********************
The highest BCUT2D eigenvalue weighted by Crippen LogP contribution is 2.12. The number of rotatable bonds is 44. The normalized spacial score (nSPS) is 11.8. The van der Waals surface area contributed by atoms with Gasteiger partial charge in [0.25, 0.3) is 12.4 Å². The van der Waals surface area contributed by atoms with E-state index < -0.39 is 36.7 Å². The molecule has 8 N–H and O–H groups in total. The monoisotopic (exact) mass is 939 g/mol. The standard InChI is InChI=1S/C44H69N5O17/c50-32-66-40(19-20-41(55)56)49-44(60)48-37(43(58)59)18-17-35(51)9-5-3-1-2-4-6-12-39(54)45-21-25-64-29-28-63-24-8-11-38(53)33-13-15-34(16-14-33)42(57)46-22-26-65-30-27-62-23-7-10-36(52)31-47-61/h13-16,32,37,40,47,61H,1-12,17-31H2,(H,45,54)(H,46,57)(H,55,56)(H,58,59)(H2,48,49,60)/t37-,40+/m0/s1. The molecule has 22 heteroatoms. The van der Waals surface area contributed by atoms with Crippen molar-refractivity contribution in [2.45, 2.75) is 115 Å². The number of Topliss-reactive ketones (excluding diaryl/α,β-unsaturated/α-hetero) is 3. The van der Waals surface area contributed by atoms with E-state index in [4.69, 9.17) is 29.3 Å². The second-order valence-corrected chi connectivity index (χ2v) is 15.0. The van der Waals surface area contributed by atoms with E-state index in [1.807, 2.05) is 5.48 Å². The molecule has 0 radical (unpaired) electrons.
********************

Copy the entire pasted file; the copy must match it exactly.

The highest BCUT2D eigenvalue weighted by Crippen LogP contribution is 2.12. The number of rotatable bonds is 44. The normalized spacial score (nSPS) is 11.8. The van der Waals surface area contributed by atoms with Gasteiger partial charge in [0.25, 0.3) is 12.4 Å². The van der Waals surface area contributed by atoms with E-state index < -0.39 is 36.7 Å². The molecule has 8 N–H and O–H groups in total. The monoisotopic (exact) mass is 939 g/mol. The standard InChI is InChI=1S/C44H69N5O17/c50-32-66-40(19-20-41(55)56)49-44(60)48-37(43(58)59)18-17-35(51)9-5-3-1-2-4-6-12-39(54)45-21-25-64-29-28-63-24-8-11-38(53)33-13-15-34(16-14-33)42(57)46-22-26-65-30-27-62-23-7-10-36(52)31-47-61/h13-16,32,37,40,47,61H,1-12,17-31H2,(H,45,54)(H,46,57)(H,55,56)(H,58,59)(H2,48,49,60)/t37-,40+/m0/s1. The molecule has 22 heteroatoms. The van der Waals surface area contributed by atoms with Crippen molar-refractivity contribution in [2.45, 2.75) is 115 Å². The number of Topliss-reactive ketones (excluding diaryl/α,β-unsaturated/α-hetero) is 3. The van der Waals surface area contributed by atoms with E-state index in [4.69, 9.17) is 29.3 Å². The second-order valence-corrected chi connectivity index (χ2v) is 15.0. The van der Waals surface area contributed by atoms with E-state index in [1.807, 2.05) is 5.48 Å². The molecule has 0 radical (unpaired) electrons.